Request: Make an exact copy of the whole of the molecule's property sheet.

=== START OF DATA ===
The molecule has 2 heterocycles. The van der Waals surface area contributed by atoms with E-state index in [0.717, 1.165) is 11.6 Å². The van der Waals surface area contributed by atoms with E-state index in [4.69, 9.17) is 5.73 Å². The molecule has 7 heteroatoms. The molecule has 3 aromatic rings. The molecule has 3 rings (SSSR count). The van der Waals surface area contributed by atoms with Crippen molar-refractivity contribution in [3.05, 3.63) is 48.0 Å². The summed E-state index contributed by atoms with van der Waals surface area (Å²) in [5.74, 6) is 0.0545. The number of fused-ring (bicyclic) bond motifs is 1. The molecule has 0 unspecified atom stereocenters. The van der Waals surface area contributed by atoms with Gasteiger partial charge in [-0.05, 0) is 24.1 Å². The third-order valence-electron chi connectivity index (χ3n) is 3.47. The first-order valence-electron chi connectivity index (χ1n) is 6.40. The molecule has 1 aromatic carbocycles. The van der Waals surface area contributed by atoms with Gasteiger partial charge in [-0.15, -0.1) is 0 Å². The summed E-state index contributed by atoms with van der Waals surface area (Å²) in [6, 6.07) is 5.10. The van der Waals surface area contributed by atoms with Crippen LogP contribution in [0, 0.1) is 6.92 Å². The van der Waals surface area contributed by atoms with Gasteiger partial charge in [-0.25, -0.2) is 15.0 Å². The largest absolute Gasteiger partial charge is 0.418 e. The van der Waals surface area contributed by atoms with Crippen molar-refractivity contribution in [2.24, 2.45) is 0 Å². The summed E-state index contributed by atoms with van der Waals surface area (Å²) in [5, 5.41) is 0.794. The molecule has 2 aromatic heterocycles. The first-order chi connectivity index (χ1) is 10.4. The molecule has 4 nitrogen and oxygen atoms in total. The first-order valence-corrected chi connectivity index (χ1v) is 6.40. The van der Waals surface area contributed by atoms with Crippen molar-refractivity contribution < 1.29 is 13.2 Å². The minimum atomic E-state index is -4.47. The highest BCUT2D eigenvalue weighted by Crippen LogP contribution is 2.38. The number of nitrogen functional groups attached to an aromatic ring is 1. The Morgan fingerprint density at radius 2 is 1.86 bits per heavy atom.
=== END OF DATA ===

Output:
The molecule has 2 heterocycles. The van der Waals surface area contributed by atoms with E-state index in [0.717, 1.165) is 11.6 Å². The van der Waals surface area contributed by atoms with E-state index in [4.69, 9.17) is 5.73 Å². The molecule has 7 heteroatoms. The molecule has 3 aromatic rings. The molecule has 3 rings (SSSR count). The van der Waals surface area contributed by atoms with Crippen molar-refractivity contribution in [3.05, 3.63) is 48.0 Å². The summed E-state index contributed by atoms with van der Waals surface area (Å²) in [5.74, 6) is 0.0545. The number of fused-ring (bicyclic) bond motifs is 1. The molecule has 0 unspecified atom stereocenters. The van der Waals surface area contributed by atoms with Gasteiger partial charge in [-0.05, 0) is 24.1 Å². The third-order valence-electron chi connectivity index (χ3n) is 3.47. The first-order valence-electron chi connectivity index (χ1n) is 6.40. The molecule has 1 aromatic carbocycles. The van der Waals surface area contributed by atoms with Gasteiger partial charge in [-0.15, -0.1) is 0 Å². The summed E-state index contributed by atoms with van der Waals surface area (Å²) in [6, 6.07) is 5.10. The van der Waals surface area contributed by atoms with Crippen LogP contribution in [0, 0.1) is 6.92 Å². The van der Waals surface area contributed by atoms with Gasteiger partial charge in [-0.25, -0.2) is 15.0 Å². The largest absolute Gasteiger partial charge is 0.418 e. The van der Waals surface area contributed by atoms with Crippen molar-refractivity contribution in [2.24, 2.45) is 0 Å². The summed E-state index contributed by atoms with van der Waals surface area (Å²) in [5, 5.41) is 0.794. The molecule has 2 aromatic heterocycles. The first-order chi connectivity index (χ1) is 10.4. The molecule has 4 nitrogen and oxygen atoms in total. The first-order valence-corrected chi connectivity index (χ1v) is 6.40. The van der Waals surface area contributed by atoms with Crippen molar-refractivity contribution < 1.29 is 13.2 Å². The minimum atomic E-state index is -4.47. The highest BCUT2D eigenvalue weighted by Crippen LogP contribution is 2.38. The number of nitrogen functional groups attached to an aromatic ring is 1. The Morgan fingerprint density at radius 2 is 1.86 bits per heavy atom.